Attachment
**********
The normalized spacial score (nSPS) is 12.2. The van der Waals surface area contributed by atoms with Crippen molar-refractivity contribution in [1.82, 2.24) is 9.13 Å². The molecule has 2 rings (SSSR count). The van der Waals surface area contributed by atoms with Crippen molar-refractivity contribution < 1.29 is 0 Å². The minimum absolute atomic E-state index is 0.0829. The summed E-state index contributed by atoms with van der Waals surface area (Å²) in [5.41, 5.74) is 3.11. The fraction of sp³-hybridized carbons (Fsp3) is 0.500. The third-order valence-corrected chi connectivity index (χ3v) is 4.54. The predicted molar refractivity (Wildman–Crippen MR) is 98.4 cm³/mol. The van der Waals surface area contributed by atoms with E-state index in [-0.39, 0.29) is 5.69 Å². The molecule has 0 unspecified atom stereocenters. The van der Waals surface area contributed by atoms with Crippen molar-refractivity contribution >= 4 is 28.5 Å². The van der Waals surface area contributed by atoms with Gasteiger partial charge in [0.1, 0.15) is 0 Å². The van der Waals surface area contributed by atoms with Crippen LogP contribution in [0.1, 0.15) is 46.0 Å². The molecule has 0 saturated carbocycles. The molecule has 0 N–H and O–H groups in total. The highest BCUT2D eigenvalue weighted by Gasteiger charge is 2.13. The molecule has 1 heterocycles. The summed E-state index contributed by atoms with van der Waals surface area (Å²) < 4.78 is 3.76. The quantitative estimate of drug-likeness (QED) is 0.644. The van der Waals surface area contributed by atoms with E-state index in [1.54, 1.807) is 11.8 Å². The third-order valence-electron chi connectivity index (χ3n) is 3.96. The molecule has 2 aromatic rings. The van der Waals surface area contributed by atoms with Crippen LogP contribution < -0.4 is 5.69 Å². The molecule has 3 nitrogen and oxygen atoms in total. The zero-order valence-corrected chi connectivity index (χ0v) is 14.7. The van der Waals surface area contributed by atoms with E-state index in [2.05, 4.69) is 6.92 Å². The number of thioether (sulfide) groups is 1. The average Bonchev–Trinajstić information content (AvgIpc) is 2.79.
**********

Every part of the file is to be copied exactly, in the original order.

The normalized spacial score (nSPS) is 12.2. The van der Waals surface area contributed by atoms with Crippen molar-refractivity contribution in [1.82, 2.24) is 9.13 Å². The molecule has 2 rings (SSSR count). The van der Waals surface area contributed by atoms with Crippen molar-refractivity contribution < 1.29 is 0 Å². The minimum absolute atomic E-state index is 0.0829. The summed E-state index contributed by atoms with van der Waals surface area (Å²) in [5.41, 5.74) is 3.11. The fraction of sp³-hybridized carbons (Fsp3) is 0.500. The third-order valence-corrected chi connectivity index (χ3v) is 4.54. The predicted molar refractivity (Wildman–Crippen MR) is 98.4 cm³/mol. The van der Waals surface area contributed by atoms with E-state index in [-0.39, 0.29) is 5.69 Å². The molecule has 0 unspecified atom stereocenters. The van der Waals surface area contributed by atoms with Crippen molar-refractivity contribution >= 4 is 28.5 Å². The van der Waals surface area contributed by atoms with Gasteiger partial charge in [0.1, 0.15) is 0 Å². The van der Waals surface area contributed by atoms with Crippen LogP contribution in [0.1, 0.15) is 46.0 Å². The molecule has 0 saturated carbocycles. The molecule has 0 N–H and O–H groups in total. The highest BCUT2D eigenvalue weighted by Gasteiger charge is 2.13. The molecule has 1 heterocycles. The summed E-state index contributed by atoms with van der Waals surface area (Å²) < 4.78 is 3.76. The quantitative estimate of drug-likeness (QED) is 0.644. The van der Waals surface area contributed by atoms with E-state index in [1.54, 1.807) is 11.8 Å². The third-order valence-electron chi connectivity index (χ3n) is 3.96. The molecule has 2 aromatic rings. The van der Waals surface area contributed by atoms with Crippen LogP contribution < -0.4 is 5.69 Å². The molecule has 3 nitrogen and oxygen atoms in total. The zero-order valence-corrected chi connectivity index (χ0v) is 14.7. The van der Waals surface area contributed by atoms with E-state index in [2.05, 4.69) is 6.92 Å². The number of thioether (sulfide) groups is 1. The average Bonchev–Trinajstić information content (AvgIpc) is 2.79.